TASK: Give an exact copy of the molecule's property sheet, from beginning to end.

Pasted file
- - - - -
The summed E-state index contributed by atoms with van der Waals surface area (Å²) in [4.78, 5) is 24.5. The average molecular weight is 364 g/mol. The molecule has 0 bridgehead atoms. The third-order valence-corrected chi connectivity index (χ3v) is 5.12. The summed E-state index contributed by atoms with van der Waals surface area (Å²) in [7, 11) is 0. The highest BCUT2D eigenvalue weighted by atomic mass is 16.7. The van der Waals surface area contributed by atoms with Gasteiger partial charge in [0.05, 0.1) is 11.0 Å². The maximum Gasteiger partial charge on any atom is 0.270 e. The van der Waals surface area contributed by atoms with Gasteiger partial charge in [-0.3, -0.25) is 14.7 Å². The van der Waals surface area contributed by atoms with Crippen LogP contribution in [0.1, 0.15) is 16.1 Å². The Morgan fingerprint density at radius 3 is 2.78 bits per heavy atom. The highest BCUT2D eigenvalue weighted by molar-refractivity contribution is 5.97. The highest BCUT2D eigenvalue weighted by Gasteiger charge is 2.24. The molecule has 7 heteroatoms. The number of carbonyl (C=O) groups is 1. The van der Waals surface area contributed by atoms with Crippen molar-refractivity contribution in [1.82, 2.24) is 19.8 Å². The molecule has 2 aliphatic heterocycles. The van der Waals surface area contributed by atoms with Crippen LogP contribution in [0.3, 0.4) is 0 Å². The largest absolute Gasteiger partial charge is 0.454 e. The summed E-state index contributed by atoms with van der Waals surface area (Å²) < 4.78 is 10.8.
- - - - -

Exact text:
The summed E-state index contributed by atoms with van der Waals surface area (Å²) in [4.78, 5) is 24.5. The average molecular weight is 364 g/mol. The molecule has 0 bridgehead atoms. The third-order valence-corrected chi connectivity index (χ3v) is 5.12. The summed E-state index contributed by atoms with van der Waals surface area (Å²) in [7, 11) is 0. The highest BCUT2D eigenvalue weighted by atomic mass is 16.7. The van der Waals surface area contributed by atoms with Gasteiger partial charge in [0.05, 0.1) is 11.0 Å². The maximum Gasteiger partial charge on any atom is 0.270 e. The van der Waals surface area contributed by atoms with Gasteiger partial charge in [-0.3, -0.25) is 14.7 Å². The van der Waals surface area contributed by atoms with Crippen LogP contribution in [0.1, 0.15) is 16.1 Å². The Morgan fingerprint density at radius 3 is 2.78 bits per heavy atom. The highest BCUT2D eigenvalue weighted by molar-refractivity contribution is 5.97. The highest BCUT2D eigenvalue weighted by Gasteiger charge is 2.24. The molecule has 7 heteroatoms. The number of carbonyl (C=O) groups is 1. The van der Waals surface area contributed by atoms with Crippen molar-refractivity contribution in [1.82, 2.24) is 19.8 Å². The molecule has 2 aliphatic heterocycles. The van der Waals surface area contributed by atoms with Crippen LogP contribution in [0.3, 0.4) is 0 Å². The largest absolute Gasteiger partial charge is 0.454 e. The summed E-state index contributed by atoms with van der Waals surface area (Å²) < 4.78 is 10.8.